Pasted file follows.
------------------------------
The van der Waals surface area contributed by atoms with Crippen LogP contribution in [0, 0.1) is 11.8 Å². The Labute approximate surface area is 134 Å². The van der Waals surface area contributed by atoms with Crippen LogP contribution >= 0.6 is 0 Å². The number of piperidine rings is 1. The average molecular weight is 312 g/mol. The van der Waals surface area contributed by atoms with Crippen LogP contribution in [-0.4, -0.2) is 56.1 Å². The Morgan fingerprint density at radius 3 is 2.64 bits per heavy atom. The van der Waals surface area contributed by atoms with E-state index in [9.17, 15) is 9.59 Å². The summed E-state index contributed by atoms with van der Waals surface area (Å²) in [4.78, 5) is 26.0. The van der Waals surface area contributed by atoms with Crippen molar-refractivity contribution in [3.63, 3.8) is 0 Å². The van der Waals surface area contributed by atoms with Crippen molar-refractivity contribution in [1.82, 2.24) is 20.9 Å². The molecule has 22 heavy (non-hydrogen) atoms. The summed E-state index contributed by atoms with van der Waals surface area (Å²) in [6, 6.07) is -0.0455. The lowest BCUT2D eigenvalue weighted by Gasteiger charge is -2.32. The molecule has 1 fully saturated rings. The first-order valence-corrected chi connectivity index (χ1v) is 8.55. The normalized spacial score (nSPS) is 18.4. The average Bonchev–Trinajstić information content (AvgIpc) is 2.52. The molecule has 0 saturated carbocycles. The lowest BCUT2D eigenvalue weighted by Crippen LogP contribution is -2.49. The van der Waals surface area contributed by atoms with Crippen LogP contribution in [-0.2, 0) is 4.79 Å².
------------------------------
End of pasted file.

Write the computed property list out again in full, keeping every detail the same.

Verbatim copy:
The van der Waals surface area contributed by atoms with Crippen LogP contribution in [0, 0.1) is 11.8 Å². The Labute approximate surface area is 134 Å². The van der Waals surface area contributed by atoms with Crippen LogP contribution >= 0.6 is 0 Å². The number of piperidine rings is 1. The average molecular weight is 312 g/mol. The van der Waals surface area contributed by atoms with Crippen LogP contribution in [-0.4, -0.2) is 56.1 Å². The Morgan fingerprint density at radius 3 is 2.64 bits per heavy atom. The van der Waals surface area contributed by atoms with E-state index in [9.17, 15) is 9.59 Å². The summed E-state index contributed by atoms with van der Waals surface area (Å²) in [4.78, 5) is 26.0. The van der Waals surface area contributed by atoms with Crippen molar-refractivity contribution in [3.63, 3.8) is 0 Å². The van der Waals surface area contributed by atoms with Crippen molar-refractivity contribution in [1.82, 2.24) is 20.9 Å². The molecule has 22 heavy (non-hydrogen) atoms. The summed E-state index contributed by atoms with van der Waals surface area (Å²) in [6, 6.07) is -0.0455. The lowest BCUT2D eigenvalue weighted by Gasteiger charge is -2.32. The molecule has 1 fully saturated rings. The first-order valence-corrected chi connectivity index (χ1v) is 8.55. The normalized spacial score (nSPS) is 18.4. The average Bonchev–Trinajstić information content (AvgIpc) is 2.52. The molecule has 0 saturated carbocycles. The lowest BCUT2D eigenvalue weighted by Crippen LogP contribution is -2.49. The van der Waals surface area contributed by atoms with Crippen LogP contribution in [-0.2, 0) is 4.79 Å².